• 85 Metascore
    • 90 Critic Score
    Happy Songs is epic and subtle, technically savvy and emotionally charged and visceral all at once -- in short, it's a summary of everything that is great about Mogwai's music.
    • 85 Metascore
    • 80 Critic Score
    [A] sonic sheen (and the punchy rhythm section) gives the songs an immediacy that the previous reunion records have lacked.
    • 85 Metascore
    • 70 Critic Score
    The years are beginning to show on Smith, especially on the opener, "Green Eyed Locoman," but his backing band hasn't sounded this energetic and enthusiastic in years.
    • 85 Metascore
    • 80 Critic Score
    A bipolar rock opera for the ages.
    • 85 Metascore
    • 75 Critic Score
    Albini captures a recording full of heart, a sound quiet and full, rough and clear.
    • 85 Metascore
    • 80 Critic Score
    Lookaftering sees her trading the overly twee vibe of her debut for a darker, more mysterious and mature sound.
    • 84 Metascore
    • 100 Critic Score
    There have been releases that have excited me so far, but none that have completely recharged my faith in intelligent rock music. This is the first essential album of the year.
    • 84 Metascore
    • 80 Critic Score
    Comets on Fire have also learned to harness their dynamic range, an important step for a band that pummels the listener with a seemingly unending freakout.
    • 84 Metascore
    • 100 Critic Score
    The album, impressive in its scope and sense of adventure, is a further reinvention in Björk's already massive discography.
    • 84 Metascore
    • 60 Critic Score
    When the compositions behind the words are as dull and lifeless as the album's core ("This Bum's Paid" and "Hair Dude, You're Stepping on my Mystique") the results are utterly disastrous, relying too heavily on tried dissonance over unimpressively staid tempos.
    • 84 Metascore
    • 100 Critic Score
    Although Lost and Safe would be a crowning achievement for any band, The Books show no sign of running out of beautiful musical ideas to convey.
    • 84 Metascore
    • 80 Critic Score
    The album doesn't break any new ground for the band, but finds Burma at the top of its game, mixing artful music, intelligent lyrics and controlled sonic mayhem.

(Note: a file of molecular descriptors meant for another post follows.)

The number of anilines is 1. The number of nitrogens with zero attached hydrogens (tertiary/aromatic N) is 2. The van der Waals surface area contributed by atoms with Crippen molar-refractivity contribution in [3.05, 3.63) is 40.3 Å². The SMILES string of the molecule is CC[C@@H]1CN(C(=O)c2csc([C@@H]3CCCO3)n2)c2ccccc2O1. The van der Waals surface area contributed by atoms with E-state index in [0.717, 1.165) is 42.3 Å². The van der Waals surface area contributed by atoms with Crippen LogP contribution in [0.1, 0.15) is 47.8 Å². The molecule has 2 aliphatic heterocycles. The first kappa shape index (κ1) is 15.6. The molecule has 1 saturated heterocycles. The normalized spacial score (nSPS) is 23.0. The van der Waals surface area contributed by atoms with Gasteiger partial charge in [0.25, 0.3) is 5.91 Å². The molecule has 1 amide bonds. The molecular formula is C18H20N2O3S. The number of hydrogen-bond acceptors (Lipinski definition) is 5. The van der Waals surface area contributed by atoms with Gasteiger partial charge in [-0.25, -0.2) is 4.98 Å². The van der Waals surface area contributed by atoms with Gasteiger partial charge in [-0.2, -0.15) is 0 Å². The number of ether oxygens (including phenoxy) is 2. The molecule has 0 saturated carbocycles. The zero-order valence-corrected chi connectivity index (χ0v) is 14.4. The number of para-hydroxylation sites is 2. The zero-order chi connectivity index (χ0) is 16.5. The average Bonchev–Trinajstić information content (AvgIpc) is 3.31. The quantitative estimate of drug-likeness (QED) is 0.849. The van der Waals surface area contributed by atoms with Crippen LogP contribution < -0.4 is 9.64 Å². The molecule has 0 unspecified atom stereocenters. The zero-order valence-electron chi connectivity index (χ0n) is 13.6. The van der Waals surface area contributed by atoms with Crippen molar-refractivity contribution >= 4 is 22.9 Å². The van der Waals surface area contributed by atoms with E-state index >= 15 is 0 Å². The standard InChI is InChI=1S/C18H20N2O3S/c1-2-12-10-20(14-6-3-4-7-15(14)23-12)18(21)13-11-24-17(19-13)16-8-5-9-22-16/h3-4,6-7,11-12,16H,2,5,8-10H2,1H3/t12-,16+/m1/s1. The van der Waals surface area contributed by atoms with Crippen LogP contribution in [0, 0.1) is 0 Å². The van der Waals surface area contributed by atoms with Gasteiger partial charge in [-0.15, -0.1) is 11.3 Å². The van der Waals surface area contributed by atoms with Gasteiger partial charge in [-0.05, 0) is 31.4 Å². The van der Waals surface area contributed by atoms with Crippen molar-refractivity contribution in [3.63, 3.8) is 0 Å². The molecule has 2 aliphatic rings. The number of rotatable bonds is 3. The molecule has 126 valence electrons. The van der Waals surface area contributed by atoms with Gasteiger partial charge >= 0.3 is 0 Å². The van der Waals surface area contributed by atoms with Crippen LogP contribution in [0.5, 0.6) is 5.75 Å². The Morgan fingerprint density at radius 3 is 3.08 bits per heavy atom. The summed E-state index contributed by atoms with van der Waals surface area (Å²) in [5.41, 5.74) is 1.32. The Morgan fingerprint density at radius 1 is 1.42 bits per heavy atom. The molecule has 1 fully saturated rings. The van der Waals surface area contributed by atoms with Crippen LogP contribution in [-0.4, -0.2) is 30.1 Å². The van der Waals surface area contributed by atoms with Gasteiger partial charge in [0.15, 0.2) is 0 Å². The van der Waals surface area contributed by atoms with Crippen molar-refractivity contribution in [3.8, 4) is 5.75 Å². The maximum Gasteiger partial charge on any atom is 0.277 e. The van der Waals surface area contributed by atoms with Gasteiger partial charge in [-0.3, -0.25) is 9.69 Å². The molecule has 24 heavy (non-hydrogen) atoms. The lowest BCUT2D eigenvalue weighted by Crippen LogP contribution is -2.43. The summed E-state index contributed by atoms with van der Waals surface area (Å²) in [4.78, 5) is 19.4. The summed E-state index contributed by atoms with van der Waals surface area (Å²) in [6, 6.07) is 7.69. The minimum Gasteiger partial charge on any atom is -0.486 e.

• 84 Metascore
    • 100 Critic Score
    All eleven songs on Gimme Fiction are immaculately crafted, concise pop gems.
    • 84 Metascore
    • 80 Critic Score
    It's on the sonic departures, though, that Feels strikes its most resonant chord.
    • 84 Metascore
    • 90 Critic Score
    Lidell has created an album of flawless, imaginative, and radical funk grooves.
    • 84 Metascore
    • 60 Critic Score
    As you're listening, the songs begin to sound more and more like play-acting, as if Malin's trying to sound like his heroes more than he's trying to create anything that's all his own.
    • 84 Metascore
    • 88 Critic Score
    The group's cohesion is the cornerstone of the album; no one instrument stands out, while each contributes equally to the whole. And it's the trio's loose arrangements and subtle interplay that leave center stage to the thoughtful and provocative lyrics.
    • 83 Metascore
    • 80 Critic Score
    Bright Ideas has an air of excitement and energy about it, and contains some of McCaughan's strongest songwriting to date.
    • 83 Metascore
    • 88 Critic Score
    It has an appealing gentle earnestness that most pop music lost somewhere in the past few decades.
    • 83 Metascore
    • 80 Critic Score
    Their sturdy, inventive debut, Apologies to the Queen Mary, draws further, fresh blood from the indie rock stone.
    • 83 Metascore
    • 70 Critic Score
    Faking the Books loses some momentum beneath a glut of precious, minimal electro-ballads that dot the album.... But the album succeeds brilliantly on the louder numbers.
    • 83 Metascore
    • 63 Critic Score
    So New York. So everything. So new. But yet, so much like the hippies saying, "Man, if we could only get Nixon to smoke pot, then we'd have world peace, man."
    • 83 Metascore
    • 80 Critic Score
    But despite its flaws, or perhaps because of them, this remains organic folk-pop at its bewildering best.
    • 83 Metascore
    • 80 Critic Score
    This is a great band's most fully realized and mature album in a career already dotted with highpoints.
    • 83 Metascore
    • 70 Critic Score
    A good album that finds Oldham retreating from the layered solemnity of his most recent releases in favor of a mood that is as intimate and delicate as it is bittersweet and biting.
    • 83 Metascore
    • 80 Critic Score
    Part of the reason this record succeeds is that they haven't tried to replace Coxon, but rather rely on their remaining strengths like inventiveness and songcraft.
    • 83 Metascore
    • 80 Critic Score
    The Sunset Tree may just be The Mountain Goats's most poetic, coherent work.
    • 83 Metascore
    • 90 Critic Score
    A record of remarkable beauty.
    • 82 Metascore
    • 70 Critic Score
    The abject despair of The Mess We Made can become tedious, and, more than most artists, Elliott depends on a listener who is willing forgive him his lack of subtlety.
    • 82 Metascore
    • 80 Critic Score
    Fans will eat up this new record, as the songwriting rivals, and often exceeds, the best of Crooked Fingers' prior curious work.
    • 82 Metascore
    • 70 Critic Score
    Bright Yellow Bright Orange is a much better album than Friends of Rachel Worth primarily because it largely abandons the formers' modern rock ambitions for a reflective and more natural folk-rock sound.
    • 82 Metascore
    • 70 Critic Score
    There's a layered, almost psychedelic feel to a lot of these songs, suggesting that Beam may not be the died-in-the-wool folkie some might have pegged him as.
    • 82 Metascore
    • 80 Critic Score
    The record's disparate experiments are unified by an overriding darkness, the black light Albarn shines on the dancehall. It's this unusual tone that makes Demon Days intriguing long after it's ceased to be novel.
    • 82 Metascore